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Does anyone ask if big, fat defense budget hikes are 'paid for'?

This is an entitlement mindset — that military leaders are owed exorbitant increases each year regardless of the nation’s means.

Analysis | Military Industrial Complex

As Congress spends the coming weeks debating the details of President Biden’s “Build Back Better” agenda — what’s in and what’s out, whose taxes to raise and whose taxes not to raise — plenty of lawmakers will ask to know whether the bill is “paid for.” That is to say, a good number of Democrats want assurances from Congressional scorekeepers — lawmakers’ budget referees — that the bill will either reduce budget deficits over the span of 10 years or at least not increase them. If the refs say Build Back Better will increase deficits, Republicans will object even more to the package than they already do, and some moderate Democrats may even join them.

This practice — of insisting on a full Congressional Budget Office, or CBO, score for major legislation before members of Congress cast a vote — is a good and normal one. It would be nice if lawmakers applied this logic to the defense budget every once in a while.

Over the 10 years of the Budget Control Act era, fiscal years 2012 through 2021, defense budgets were at least $20 billion higher than the original caps under BCA in seven out of 10 years. In the four years covered by the Trump administration — FYs 2017-2021 — defense spending exceeded original caps by $80 billion in each year. Overall, defense spending in this BCA decade was $439 billion more than it was supposed to be under the original caps. Did anyone ever ask if all that extra spending was paid for?

Above and beyond the caps, Congress authorized another $880 billion for the Overseas Contingency Operations slush fund — and its close cousin, the Global War on Terror fund — from FYs 2012 through 2021. Though ostensibly this fund was meant to address emergency military needs from fighting wars in Afghanistan and Iraq, many government and non-government experts have demonstrated how OCO turned into a slush fund for favorite programs and projects when the military and lawmakers wanted to get around the BCA’s 10 years of spending caps. Did anyone ever ask if OCO spending was paid for?

Add up cap increases and OCO spending and that’s over $1.3 trillion of new defense spending in 10 years — not expected relative to the BCA’s spending caps. It seems few lawmakers at the time asked how the federal government and the nation’s taxpayers were paying for that new spending.

This entitlement mindset — that lawmakers should pass, and military leaders are owed, fatter and fatter defense budgets each year, regardless of the nation’s means or the military’s strategic options — has stretched to most corners of Congress, such that opposition to growing defense budgets is harder and harder to come by.

President Biden would have effectively punted the question of whether to grow or shrink the military budget to at least 2022, when he proposed a defense budget with a slight increase from last year on a nominal basis (but a slight cut from last year after accounting for inflation).

The Senate stepped in and fattened up the budget by a whopping $25 billion at the Senate Armed Services Committee. They did so by following the military’s custom-made and Congressionally-required blueprints for increasing the defense budget year after year — unfunded priorities lists, alternatively known as “wish lists.” Of 26 Senators on the Armed Services Committee, only one — Sen. Elizabeth Warren (D-Mass.) — dared to vote against a bigger defense budget. With the possible exception of Sen. Warren, no Senators appear to ask if the $25 billion in new spending was paid for.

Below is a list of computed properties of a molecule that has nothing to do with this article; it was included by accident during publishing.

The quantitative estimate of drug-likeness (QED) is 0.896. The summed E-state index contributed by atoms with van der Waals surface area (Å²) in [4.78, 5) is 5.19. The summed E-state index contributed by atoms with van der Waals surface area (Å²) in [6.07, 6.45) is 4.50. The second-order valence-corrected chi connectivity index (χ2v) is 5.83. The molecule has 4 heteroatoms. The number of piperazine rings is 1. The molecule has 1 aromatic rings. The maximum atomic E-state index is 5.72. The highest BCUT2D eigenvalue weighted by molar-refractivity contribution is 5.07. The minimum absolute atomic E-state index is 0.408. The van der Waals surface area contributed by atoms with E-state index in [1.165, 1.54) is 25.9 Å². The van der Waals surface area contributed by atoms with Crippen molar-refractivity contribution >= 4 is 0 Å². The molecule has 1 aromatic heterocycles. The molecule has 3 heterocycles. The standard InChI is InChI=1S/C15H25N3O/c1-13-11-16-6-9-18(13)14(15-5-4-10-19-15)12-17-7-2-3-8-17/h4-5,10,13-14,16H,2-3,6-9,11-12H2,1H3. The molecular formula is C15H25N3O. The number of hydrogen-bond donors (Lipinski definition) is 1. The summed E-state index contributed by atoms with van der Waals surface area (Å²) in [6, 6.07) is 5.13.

Then the House followed suit, adding $25 billion to their version of the defense budget bill and making it all the easier for the House and Senate to ultimately agree on this big plus-up to the military’s coffers. These pages raised a startling but true point at the time — that five-percent increases to the defense budget each year, for the next ten years, would lead lawmakers to spend $1.2 trillion more on the military than CBO current projects over the next decade. Few have asked if the $25 billion in the House bill, or the potential $1.2 trillion in new spending over a decade, are paid for.

Now, back to the present. The question of how to pay for the multi trillion-dollar Build Back Better package has led to sleepless nights for scores of Congressional members, staffers, reporters, experts, and advocates over the past several months. And, in a way, that question absolutely should be difficult to answer. With the nation nearly $29 trillion in debt and counting, lawmakers can ill afford to add more to debt and deficits. Even a usual champion of smaller defense budgets, Rep. Mark Pocan (D-Wis.), erred when he suggested that the CBO score for Build Back Better doesn’t matter to his constituents. Some of his constituents may not know what CBO is, but the question of whether new legislation will saddle all of his constituents with more debt is a very relevant one.

All that said, it’s time that lawmakers in both parties — from the stalwarts who have called for defense cuts over the years to the fiscal hawks who sometimes wrestle with the political challenges of cutting military budgets — to start asking: how will we pay for all this new military spending? If they cannot provide a solid, gimmick-free answer, maybe they should think twice about yet another unpaid-for defense budget boost.

A U.S. Air Force pilot waits in the cockpit of an F-35 Lightning II during a hot refuel on Eglin Air Force Base, Fla., Dec. 12, 2013. (U.S. Air Force photo/Senior Airman Christopher Callaway)
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